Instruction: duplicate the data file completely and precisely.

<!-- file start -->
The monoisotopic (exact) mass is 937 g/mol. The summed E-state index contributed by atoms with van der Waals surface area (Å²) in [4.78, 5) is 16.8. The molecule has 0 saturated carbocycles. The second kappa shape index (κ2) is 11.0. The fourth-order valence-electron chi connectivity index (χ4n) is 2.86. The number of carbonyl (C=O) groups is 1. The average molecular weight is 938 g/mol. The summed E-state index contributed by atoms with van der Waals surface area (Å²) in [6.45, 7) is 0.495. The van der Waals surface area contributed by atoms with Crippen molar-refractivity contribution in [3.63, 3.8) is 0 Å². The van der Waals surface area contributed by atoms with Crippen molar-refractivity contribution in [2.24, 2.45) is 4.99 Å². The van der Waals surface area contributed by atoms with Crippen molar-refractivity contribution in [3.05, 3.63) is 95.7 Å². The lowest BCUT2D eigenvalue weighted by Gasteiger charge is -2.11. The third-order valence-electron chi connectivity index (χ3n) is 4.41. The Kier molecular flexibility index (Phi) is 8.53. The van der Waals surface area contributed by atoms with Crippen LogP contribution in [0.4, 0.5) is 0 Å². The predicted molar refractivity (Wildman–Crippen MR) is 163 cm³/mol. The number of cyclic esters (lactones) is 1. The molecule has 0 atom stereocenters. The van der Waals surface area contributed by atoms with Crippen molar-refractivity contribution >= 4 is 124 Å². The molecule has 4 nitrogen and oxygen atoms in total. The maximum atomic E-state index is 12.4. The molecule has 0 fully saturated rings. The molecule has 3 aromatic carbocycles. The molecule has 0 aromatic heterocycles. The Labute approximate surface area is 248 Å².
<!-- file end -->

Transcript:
The monoisotopic (exact) mass is 937 g/mol. The summed E-state index contributed by atoms with van der Waals surface area (Å²) in [4.78, 5) is 16.8. The molecule has 0 saturated carbocycles. The second kappa shape index (κ2) is 11.0. The fourth-order valence-electron chi connectivity index (χ4n) is 2.86. The number of carbonyl (C=O) groups is 1. The average molecular weight is 938 g/mol. The summed E-state index contributed by atoms with van der Waals surface area (Å²) in [6.45, 7) is 0.495. The van der Waals surface area contributed by atoms with Crippen molar-refractivity contribution in [3.63, 3.8) is 0 Å². The van der Waals surface area contributed by atoms with Crippen molar-refractivity contribution in [2.24, 2.45) is 4.99 Å². The van der Waals surface area contributed by atoms with Crippen molar-refractivity contribution in [3.05, 3.63) is 95.7 Å². The lowest BCUT2D eigenvalue weighted by Gasteiger charge is -2.11. The third-order valence-electron chi connectivity index (χ3n) is 4.41. The Kier molecular flexibility index (Phi) is 8.53. The van der Waals surface area contributed by atoms with Crippen LogP contribution in [0.4, 0.5) is 0 Å². The predicted molar refractivity (Wildman–Crippen MR) is 163 cm³/mol. The number of cyclic esters (lactones) is 1. The molecule has 0 atom stereocenters. The van der Waals surface area contributed by atoms with Crippen molar-refractivity contribution >= 4 is 124 Å². The molecule has 4 nitrogen and oxygen atoms in total. The maximum atomic E-state index is 12.4. The molecule has 0 fully saturated rings. The molecule has 3 aromatic carbocycles. The molecule has 0 aromatic heterocycles. The Labute approximate surface area is 248 Å².